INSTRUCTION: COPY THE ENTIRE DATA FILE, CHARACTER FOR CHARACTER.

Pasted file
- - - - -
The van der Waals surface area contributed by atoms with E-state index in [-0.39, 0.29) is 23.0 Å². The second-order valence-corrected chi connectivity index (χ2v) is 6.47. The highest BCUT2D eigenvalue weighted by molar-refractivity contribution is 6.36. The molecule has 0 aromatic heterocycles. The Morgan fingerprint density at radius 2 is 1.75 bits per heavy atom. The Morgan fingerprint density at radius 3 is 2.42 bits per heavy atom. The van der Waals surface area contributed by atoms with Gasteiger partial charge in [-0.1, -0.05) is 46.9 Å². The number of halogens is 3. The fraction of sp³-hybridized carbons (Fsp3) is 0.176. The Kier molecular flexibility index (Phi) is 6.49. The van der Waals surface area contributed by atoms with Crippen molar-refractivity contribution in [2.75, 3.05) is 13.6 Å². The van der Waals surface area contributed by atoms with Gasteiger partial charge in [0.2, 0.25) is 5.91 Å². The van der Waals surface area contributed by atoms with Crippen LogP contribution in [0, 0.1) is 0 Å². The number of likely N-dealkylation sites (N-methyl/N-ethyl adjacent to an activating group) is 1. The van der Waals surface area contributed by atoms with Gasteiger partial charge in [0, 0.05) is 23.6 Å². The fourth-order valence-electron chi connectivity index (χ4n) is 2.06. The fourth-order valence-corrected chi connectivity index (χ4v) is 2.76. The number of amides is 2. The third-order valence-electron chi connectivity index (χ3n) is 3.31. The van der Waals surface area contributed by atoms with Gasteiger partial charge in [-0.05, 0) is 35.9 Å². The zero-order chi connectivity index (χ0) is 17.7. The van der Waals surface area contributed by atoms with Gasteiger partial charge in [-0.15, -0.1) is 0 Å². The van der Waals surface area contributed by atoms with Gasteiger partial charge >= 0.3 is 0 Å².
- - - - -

The van der Waals surface area contributed by atoms with E-state index in [-0.39, 0.29) is 23.0 Å². The second-order valence-corrected chi connectivity index (χ2v) is 6.47. The highest BCUT2D eigenvalue weighted by molar-refractivity contribution is 6.36. The molecule has 0 aromatic heterocycles. The Morgan fingerprint density at radius 2 is 1.75 bits per heavy atom. The Morgan fingerprint density at radius 3 is 2.42 bits per heavy atom. The van der Waals surface area contributed by atoms with Gasteiger partial charge in [-0.1, -0.05) is 46.9 Å². The number of halogens is 3. The fraction of sp³-hybridized carbons (Fsp3) is 0.176. The Kier molecular flexibility index (Phi) is 6.49. The van der Waals surface area contributed by atoms with Crippen molar-refractivity contribution in [2.75, 3.05) is 13.6 Å². The van der Waals surface area contributed by atoms with Gasteiger partial charge in [0.2, 0.25) is 5.91 Å². The van der Waals surface area contributed by atoms with Crippen LogP contribution in [0, 0.1) is 0 Å². The number of likely N-dealkylation sites (N-methyl/N-ethyl adjacent to an activating group) is 1. The van der Waals surface area contributed by atoms with Gasteiger partial charge in [0, 0.05) is 23.6 Å². The fourth-order valence-electron chi connectivity index (χ4n) is 2.06. The fourth-order valence-corrected chi connectivity index (χ4v) is 2.76. The number of amides is 2. The third-order valence-electron chi connectivity index (χ3n) is 3.31. The van der Waals surface area contributed by atoms with Gasteiger partial charge in [-0.05, 0) is 35.9 Å². The zero-order chi connectivity index (χ0) is 17.7. The van der Waals surface area contributed by atoms with Gasteiger partial charge in [-0.15, -0.1) is 0 Å². The van der Waals surface area contributed by atoms with Gasteiger partial charge >= 0.3 is 0 Å².